Netiquette Banner Netiquette, by Virginia Shea, page 51

after the note has been opened. In The Computer Curmudgeon, Guy Kawasaki claims that "receipts are insulting. You are saying to the recipient: 'You're a lazy schlub who never reads his email.'"

Guy has a point, but he goes a little too far. First of all, there are lazy schlubs who never read their email. (See "Email overload imagined" on page 97.) Second, using a receipt is a really good idea when you're not sure whether the email system is working. Where I used to work, the gateway between the Mac mail system and the PC mail system went down all the time. Eventually, I started using a return receipt any time I sent important mail to a PC user because that was the only way I'd know whether the mail had gone through.

Receipts are also useful when you're dealing with high-level executives who are generally good about checking their email but have crazy travel and meeting schedules. If the note isn't read in a reasonable amount of time, you can follow up with a phone call and check whether it was received.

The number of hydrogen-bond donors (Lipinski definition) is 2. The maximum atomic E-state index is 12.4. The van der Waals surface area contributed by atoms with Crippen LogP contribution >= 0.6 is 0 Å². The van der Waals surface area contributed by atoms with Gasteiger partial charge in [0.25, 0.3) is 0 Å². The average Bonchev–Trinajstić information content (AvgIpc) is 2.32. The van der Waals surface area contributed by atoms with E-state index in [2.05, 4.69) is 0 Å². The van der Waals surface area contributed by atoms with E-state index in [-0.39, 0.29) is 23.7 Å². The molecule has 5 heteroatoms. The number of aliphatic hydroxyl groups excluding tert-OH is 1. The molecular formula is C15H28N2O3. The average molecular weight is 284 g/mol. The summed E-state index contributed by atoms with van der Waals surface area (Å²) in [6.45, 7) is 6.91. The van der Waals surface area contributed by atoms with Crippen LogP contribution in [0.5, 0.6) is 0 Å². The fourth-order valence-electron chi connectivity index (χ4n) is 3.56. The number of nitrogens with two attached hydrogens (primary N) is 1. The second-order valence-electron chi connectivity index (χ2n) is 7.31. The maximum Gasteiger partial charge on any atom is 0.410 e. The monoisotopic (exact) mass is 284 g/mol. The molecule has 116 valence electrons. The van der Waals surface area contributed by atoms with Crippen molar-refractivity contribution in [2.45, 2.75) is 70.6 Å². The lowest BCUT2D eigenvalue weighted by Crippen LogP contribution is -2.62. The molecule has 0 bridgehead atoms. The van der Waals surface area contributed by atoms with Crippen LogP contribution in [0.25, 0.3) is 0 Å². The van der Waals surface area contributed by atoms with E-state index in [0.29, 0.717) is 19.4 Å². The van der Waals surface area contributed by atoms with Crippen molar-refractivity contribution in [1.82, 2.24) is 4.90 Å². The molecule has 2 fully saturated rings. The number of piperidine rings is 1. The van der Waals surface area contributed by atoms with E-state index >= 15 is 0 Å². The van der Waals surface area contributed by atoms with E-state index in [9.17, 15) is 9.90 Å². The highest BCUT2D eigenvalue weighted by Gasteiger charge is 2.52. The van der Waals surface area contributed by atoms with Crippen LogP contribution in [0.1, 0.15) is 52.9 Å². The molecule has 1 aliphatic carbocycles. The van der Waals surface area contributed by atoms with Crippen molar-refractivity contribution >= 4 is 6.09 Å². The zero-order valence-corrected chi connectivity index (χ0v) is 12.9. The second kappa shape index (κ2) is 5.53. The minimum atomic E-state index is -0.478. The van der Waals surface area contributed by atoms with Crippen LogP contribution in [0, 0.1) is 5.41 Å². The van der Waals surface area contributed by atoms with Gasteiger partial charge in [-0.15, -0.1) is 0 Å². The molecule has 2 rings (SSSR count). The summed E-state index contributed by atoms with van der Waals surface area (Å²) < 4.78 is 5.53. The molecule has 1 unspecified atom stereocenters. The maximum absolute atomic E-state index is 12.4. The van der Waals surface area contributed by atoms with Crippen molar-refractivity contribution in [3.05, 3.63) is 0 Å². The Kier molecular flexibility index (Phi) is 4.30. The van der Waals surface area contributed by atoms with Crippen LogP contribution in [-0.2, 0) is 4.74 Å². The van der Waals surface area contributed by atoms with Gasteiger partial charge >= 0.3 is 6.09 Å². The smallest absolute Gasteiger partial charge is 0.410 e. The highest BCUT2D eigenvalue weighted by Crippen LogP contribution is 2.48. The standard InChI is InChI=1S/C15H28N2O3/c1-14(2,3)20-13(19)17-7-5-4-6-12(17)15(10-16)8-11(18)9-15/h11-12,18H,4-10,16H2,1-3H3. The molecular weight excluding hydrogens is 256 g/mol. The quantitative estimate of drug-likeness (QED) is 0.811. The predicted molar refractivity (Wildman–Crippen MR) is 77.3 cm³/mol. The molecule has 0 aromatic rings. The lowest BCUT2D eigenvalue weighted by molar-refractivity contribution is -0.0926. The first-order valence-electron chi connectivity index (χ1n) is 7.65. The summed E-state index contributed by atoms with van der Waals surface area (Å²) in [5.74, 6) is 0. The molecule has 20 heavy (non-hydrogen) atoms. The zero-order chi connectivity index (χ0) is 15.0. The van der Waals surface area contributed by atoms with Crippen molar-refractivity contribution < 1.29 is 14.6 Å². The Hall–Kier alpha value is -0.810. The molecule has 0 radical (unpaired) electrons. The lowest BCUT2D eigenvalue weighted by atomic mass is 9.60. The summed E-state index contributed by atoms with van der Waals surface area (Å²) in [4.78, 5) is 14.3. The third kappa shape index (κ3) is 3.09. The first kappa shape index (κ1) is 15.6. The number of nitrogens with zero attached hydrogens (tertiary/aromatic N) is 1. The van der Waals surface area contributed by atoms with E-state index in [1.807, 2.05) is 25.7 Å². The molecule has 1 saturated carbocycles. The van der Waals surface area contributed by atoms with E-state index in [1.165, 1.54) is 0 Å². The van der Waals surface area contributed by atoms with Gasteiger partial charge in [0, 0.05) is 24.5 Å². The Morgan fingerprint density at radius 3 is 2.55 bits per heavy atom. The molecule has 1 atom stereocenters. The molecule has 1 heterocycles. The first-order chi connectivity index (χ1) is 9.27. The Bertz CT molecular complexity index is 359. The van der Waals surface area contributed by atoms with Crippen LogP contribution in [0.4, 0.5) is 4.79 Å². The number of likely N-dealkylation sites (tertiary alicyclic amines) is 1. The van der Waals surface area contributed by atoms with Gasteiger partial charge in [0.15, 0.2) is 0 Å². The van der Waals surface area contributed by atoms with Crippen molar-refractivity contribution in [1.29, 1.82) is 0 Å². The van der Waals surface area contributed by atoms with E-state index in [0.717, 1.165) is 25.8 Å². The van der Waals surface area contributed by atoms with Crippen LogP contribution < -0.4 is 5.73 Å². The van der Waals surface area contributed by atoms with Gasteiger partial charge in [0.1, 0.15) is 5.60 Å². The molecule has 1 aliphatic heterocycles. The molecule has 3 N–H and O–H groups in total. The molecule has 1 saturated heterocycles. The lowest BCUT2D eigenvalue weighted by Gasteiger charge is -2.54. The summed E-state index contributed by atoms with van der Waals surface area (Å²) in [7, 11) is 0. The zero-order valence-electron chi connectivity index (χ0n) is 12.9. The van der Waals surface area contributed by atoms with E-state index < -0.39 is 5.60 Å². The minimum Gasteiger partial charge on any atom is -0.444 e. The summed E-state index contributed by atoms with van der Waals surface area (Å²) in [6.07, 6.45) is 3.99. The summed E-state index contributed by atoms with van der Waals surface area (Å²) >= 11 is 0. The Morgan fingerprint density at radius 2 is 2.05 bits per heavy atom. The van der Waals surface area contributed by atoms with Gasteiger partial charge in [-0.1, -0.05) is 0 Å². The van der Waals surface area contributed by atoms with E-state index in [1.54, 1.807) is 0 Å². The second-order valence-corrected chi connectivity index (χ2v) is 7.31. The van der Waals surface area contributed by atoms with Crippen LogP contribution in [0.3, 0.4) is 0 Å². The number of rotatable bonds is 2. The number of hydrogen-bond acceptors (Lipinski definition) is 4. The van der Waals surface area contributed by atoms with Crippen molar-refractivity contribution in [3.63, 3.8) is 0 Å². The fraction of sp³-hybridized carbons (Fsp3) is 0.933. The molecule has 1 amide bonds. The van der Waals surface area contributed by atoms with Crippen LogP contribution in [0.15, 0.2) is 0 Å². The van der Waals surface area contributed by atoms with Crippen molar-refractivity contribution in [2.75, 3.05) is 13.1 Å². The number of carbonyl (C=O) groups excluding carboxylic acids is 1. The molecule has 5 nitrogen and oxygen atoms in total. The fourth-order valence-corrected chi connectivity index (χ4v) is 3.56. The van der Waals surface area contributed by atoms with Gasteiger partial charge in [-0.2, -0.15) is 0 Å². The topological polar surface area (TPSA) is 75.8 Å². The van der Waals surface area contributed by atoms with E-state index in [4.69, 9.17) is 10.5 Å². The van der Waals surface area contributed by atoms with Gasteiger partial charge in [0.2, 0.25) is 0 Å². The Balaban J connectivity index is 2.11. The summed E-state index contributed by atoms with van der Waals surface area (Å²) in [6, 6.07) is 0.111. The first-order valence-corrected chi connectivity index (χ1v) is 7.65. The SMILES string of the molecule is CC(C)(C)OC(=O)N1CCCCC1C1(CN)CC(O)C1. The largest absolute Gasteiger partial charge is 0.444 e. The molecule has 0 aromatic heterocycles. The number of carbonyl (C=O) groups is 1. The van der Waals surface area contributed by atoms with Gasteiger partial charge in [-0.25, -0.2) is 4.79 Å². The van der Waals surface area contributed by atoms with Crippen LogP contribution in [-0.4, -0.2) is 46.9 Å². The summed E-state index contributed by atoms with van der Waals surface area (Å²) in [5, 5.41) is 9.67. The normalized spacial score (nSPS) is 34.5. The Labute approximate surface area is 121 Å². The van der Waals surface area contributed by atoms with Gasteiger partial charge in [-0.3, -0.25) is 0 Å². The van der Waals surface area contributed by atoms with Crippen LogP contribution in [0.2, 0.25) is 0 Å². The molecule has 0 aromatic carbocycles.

Some systems tell the recipient that you're getting a return receipt and some don't. The ones that notify the mail recipient are practicing better Netiquette.

Prescheduled "ticklers": Friendly reminder or Orwellian control mechanism?

Some systems allow you to write a note months ahead of time and schedule it to be sent later. You could use this feature, for example, to remind yourself to buy your mom a birthday present. Your manager could use it to remind you and your colleagues that an important deadline is approaching. But you wouldn't necessarily know whether he'd written it yesterday or six months ago. On the other hand, you could tell the boss you're working at home, schedule a "progress report" message to be sent off at 3:00 p.m., and take off for the beach.

Netiquette's call on prescheduled ticklers is that the technology is value-neutral; it all depends on how it's used. No manager should use electronic communication to replace human interaction. That's bad Netiquette and bad management. It's both dishonest and rude to claim

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